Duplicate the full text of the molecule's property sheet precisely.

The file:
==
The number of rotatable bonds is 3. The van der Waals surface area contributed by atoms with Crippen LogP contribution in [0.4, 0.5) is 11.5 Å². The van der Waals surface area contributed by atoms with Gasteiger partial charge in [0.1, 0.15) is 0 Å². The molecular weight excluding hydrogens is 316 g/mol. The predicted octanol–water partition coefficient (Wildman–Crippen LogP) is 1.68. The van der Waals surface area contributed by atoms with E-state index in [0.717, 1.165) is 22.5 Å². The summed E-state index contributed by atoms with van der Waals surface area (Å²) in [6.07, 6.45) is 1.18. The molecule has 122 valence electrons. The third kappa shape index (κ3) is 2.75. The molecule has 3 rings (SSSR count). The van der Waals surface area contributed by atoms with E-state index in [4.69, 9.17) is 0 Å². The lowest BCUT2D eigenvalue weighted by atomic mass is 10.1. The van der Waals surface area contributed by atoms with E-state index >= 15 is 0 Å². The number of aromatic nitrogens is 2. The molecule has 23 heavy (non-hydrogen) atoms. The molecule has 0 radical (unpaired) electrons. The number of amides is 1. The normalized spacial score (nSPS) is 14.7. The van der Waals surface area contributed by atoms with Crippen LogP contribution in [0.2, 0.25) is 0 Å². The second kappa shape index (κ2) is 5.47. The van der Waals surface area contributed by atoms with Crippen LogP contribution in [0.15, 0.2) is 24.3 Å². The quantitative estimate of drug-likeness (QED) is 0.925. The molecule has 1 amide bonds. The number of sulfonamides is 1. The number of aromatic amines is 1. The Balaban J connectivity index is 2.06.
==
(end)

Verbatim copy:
The number of rotatable bonds is 3. The van der Waals surface area contributed by atoms with Crippen LogP contribution in [0.4, 0.5) is 11.5 Å². The van der Waals surface area contributed by atoms with Gasteiger partial charge in [0.1, 0.15) is 0 Å². The molecular weight excluding hydrogens is 316 g/mol. The predicted octanol–water partition coefficient (Wildman–Crippen LogP) is 1.68. The van der Waals surface area contributed by atoms with E-state index in [0.717, 1.165) is 22.5 Å². The summed E-state index contributed by atoms with van der Waals surface area (Å²) in [6.07, 6.45) is 1.18. The molecule has 122 valence electrons. The third kappa shape index (κ3) is 2.75. The molecule has 3 rings (SSSR count). The van der Waals surface area contributed by atoms with E-state index in [4.69, 9.17) is 0 Å². The lowest BCUT2D eigenvalue weighted by atomic mass is 10.1. The van der Waals surface area contributed by atoms with E-state index >= 15 is 0 Å². The number of aromatic nitrogens is 2. The molecule has 23 heavy (non-hydrogen) atoms. The molecule has 0 radical (unpaired) electrons. The number of amides is 1. The normalized spacial score (nSPS) is 14.7. The van der Waals surface area contributed by atoms with Crippen LogP contribution in [0.2, 0.25) is 0 Å². The second kappa shape index (κ2) is 5.47. The van der Waals surface area contributed by atoms with Crippen LogP contribution in [0.15, 0.2) is 24.3 Å². The quantitative estimate of drug-likeness (QED) is 0.925. The molecule has 1 amide bonds. The number of sulfonamides is 1. The number of aromatic amines is 1. The Balaban J connectivity index is 2.06.